Growing Up Bin Laden: Osama's Son Speaks

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For Omar Bin Laden, the fourth eldest of Osama bin Laden's 20 known children, the awful realization that his own father was a terrorist mastermind plotting a global conspiracy that would destroy the lives of thousands of innocent people and even his own family came gradually. Of course, there were warning signs: Omar's childhood was marked by regular beatings and survivalist training; there was the growing army of ruffians and retainers who called his father "Prince"; and then there was that Afghan mullah who had given his father an entire mountain in Tora Bora.

But as he recounts in a book co-written with his mother, Omar — now 28 years old — found it hard to give up hope that a man who had killed so many people might one day turn his back on violence and become a normal father. The younger bin Laden fled Afghanistan only when it become clear that Osama was planning a massive attack on the United States; but he still couldn't accept that his father was responsible for 9/11 until months later when he heard the familiar voice on audiotape claiming credit for the attacks. "That was the moment to set aside the dream I had indulged, feverishly hoping the world was wrong and it was not my father who brought about that horrible day," he writes. "This knowledge drives me into the blackest hole."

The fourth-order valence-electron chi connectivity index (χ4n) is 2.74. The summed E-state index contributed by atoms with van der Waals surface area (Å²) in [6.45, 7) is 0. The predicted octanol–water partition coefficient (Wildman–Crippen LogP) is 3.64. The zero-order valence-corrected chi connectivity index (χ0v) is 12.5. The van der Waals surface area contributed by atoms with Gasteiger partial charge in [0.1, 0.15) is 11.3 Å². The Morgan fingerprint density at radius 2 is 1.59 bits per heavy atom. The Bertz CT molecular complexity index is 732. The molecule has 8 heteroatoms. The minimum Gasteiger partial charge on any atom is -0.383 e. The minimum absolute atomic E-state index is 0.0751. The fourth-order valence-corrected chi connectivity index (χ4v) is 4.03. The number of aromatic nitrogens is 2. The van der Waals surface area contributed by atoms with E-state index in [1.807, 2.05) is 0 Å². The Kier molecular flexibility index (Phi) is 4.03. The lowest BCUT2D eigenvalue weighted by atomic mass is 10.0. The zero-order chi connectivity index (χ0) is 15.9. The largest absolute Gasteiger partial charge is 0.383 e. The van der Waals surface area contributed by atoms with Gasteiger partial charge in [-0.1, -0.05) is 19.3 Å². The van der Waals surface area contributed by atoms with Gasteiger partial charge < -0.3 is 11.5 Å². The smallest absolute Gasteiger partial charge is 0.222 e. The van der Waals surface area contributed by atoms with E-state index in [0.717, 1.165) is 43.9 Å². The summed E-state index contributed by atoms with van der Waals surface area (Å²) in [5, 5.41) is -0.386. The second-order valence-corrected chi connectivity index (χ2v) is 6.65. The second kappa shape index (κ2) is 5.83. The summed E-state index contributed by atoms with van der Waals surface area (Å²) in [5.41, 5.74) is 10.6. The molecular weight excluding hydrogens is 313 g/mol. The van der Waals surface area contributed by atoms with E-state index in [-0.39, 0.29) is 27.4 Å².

As the first book written about Osama bin Laden with help from anyone in the bin Laden family, Growing Up bin Laden: Osama's Wife and Son Take Us Inside Their Secret World (St. Martin's Press) is a valuable — if limited — glimpse into the personal life of the world's most wanted man. In recollections from Omar and his mother, Najwa bin Laden (the first of Osama's five known wives), and with the assistance of American author Jean Sasson, the book paints a picture of Osama as a towering figure whose noble demeanor inspired fierce loyalty, but also an absolute authoritarian who wanted as many wives and children as possible in order to have foot soldiers for Islamic jihad. "My sons, your limbs must react to my thinking as though my brain was in your head," he told his children when they complained about their life in al-Qaeda camps.

However, Osama the father remains almost as elusive to his son (and the reader) as he is to the FBI — too consumed by jihad to care much for his children, too distant to seem like a full person. But Omar's memoir itself — which forms the core of the book — presents a strange and fascinating coming-of-age-story about a young boy groomed by his father to take over a worldwide terrorist enterprise who chooses instead to get a job, start a family, and play with animals. If the book suffers somewhat from the limitations of translation and overly formal prose, the thrill of being a fly on the wall of the bin Laden family drama quickly takes over...

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